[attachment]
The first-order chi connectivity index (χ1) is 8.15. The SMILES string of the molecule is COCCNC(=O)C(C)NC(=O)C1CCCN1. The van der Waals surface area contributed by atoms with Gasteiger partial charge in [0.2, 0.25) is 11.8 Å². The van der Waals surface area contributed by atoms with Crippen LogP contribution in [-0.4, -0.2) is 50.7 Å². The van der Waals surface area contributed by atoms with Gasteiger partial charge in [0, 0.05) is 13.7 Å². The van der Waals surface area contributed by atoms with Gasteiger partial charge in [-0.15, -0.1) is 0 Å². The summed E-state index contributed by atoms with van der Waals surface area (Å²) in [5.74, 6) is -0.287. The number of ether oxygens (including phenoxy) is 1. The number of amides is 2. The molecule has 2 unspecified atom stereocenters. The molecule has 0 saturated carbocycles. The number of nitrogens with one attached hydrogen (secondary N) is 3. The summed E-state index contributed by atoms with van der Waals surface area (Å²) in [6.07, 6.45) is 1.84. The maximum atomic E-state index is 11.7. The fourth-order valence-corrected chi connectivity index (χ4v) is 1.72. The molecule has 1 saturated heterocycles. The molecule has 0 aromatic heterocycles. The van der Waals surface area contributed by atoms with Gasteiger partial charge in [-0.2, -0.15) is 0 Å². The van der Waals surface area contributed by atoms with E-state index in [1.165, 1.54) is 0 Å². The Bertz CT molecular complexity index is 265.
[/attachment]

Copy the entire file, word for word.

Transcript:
The first-order chi connectivity index (χ1) is 8.15. The SMILES string of the molecule is COCCNC(=O)C(C)NC(=O)C1CCCN1. The van der Waals surface area contributed by atoms with Gasteiger partial charge in [0.2, 0.25) is 11.8 Å². The van der Waals surface area contributed by atoms with Crippen LogP contribution in [-0.4, -0.2) is 50.7 Å². The van der Waals surface area contributed by atoms with Gasteiger partial charge in [0, 0.05) is 13.7 Å². The van der Waals surface area contributed by atoms with Gasteiger partial charge in [-0.15, -0.1) is 0 Å². The summed E-state index contributed by atoms with van der Waals surface area (Å²) in [5.74, 6) is -0.287. The number of ether oxygens (including phenoxy) is 1. The number of amides is 2. The molecule has 2 unspecified atom stereocenters. The molecule has 0 saturated carbocycles. The number of nitrogens with one attached hydrogen (secondary N) is 3. The summed E-state index contributed by atoms with van der Waals surface area (Å²) in [6.07, 6.45) is 1.84. The maximum atomic E-state index is 11.7. The fourth-order valence-corrected chi connectivity index (χ4v) is 1.72. The molecule has 1 saturated heterocycles. The molecule has 0 aromatic heterocycles. The van der Waals surface area contributed by atoms with Gasteiger partial charge in [-0.2, -0.15) is 0 Å². The van der Waals surface area contributed by atoms with E-state index in [1.165, 1.54) is 0 Å². The Bertz CT molecular complexity index is 265.